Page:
4 - With a cover designed from actual King Edward memorabilia, Adam Lynch wrote an in-depth story about the efforts to save the historic King Edward Hotel.
New columnist Trey Mangum wrote a column about an e-mail he received from PTA President Mary Hardy about the "homosexual agenda" hurting the PTA's membership.
At a Precinct 4 COPS meeting, Mayor Frank Melton made a face at JFP reporter Adam Lynch when Lynch wasn't looking, according to one Fondren businessman in attendance. As he pointed toward Lynch, he said, "[W]e've got creeps that write stories where they don't do their research." Lynch was the only reporter in attendance, as is often the case.
10 - City spokeswoman Carolyn Redd told Adam Lynch and Casey Parks that the city was reluctant to talk to the JFP because the paper does "research and stuff that you all diligently go out and getÉ." She also made it clear that the city does not like to talk to media that won't report stories the way they want them reported.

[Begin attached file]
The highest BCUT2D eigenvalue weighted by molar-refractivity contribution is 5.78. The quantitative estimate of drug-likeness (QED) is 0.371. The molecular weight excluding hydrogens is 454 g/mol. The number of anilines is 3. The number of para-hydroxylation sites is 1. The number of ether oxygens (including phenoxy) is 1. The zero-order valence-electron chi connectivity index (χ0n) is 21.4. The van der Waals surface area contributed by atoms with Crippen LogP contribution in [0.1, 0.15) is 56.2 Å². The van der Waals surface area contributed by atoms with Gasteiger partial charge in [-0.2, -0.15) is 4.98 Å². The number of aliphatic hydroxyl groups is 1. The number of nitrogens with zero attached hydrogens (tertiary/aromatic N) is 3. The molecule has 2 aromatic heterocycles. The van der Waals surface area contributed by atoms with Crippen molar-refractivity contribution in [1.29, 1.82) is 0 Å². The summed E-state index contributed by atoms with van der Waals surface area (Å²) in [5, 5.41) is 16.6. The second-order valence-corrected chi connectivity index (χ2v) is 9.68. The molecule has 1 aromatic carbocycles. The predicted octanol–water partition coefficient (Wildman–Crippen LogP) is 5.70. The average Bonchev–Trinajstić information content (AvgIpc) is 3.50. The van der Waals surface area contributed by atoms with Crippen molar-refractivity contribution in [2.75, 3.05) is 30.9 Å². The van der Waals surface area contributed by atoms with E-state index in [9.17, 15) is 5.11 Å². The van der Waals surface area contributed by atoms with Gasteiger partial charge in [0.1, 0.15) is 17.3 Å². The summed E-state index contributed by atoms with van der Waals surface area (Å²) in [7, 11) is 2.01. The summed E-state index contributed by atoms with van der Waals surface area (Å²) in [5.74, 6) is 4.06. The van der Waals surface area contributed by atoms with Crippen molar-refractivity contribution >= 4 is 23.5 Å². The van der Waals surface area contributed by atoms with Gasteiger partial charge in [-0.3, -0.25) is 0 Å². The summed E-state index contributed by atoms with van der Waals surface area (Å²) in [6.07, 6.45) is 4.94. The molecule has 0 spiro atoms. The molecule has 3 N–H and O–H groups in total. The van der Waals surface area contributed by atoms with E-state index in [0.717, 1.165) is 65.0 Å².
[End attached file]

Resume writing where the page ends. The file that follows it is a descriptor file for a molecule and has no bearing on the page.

11 - In her editor's note, Donna Ladd wrote about Gov. Haley Barbour's Neshoba County Fair political speech, in which he referred to her cousin who was killed in Iraq. She pointed out that Barbour had not attended a single funeral of the 37 Mississippi soldiers killed to that point in Iraq.
In his JFP Interview with Donna Ladd, Gov. William Winter talked about the "southern strategy" used by the GOP to court the racist vote and how we need to teach younger people to pay attention: "They don't realize the code words. 'Lazy welfare mothers,' 'secular humanistic schools,' (Confederate) flag rhetoricÉ."
15 - Melton presented a budget proposal to City Council, calling for a one-mill increase in property taxes.
16 - Melton rescinded his own budget proposal at the Aug. 16 council meeting, denouncing his early recommendation for a tax increase, and instead demanded that the council try to find $1 million in cuts.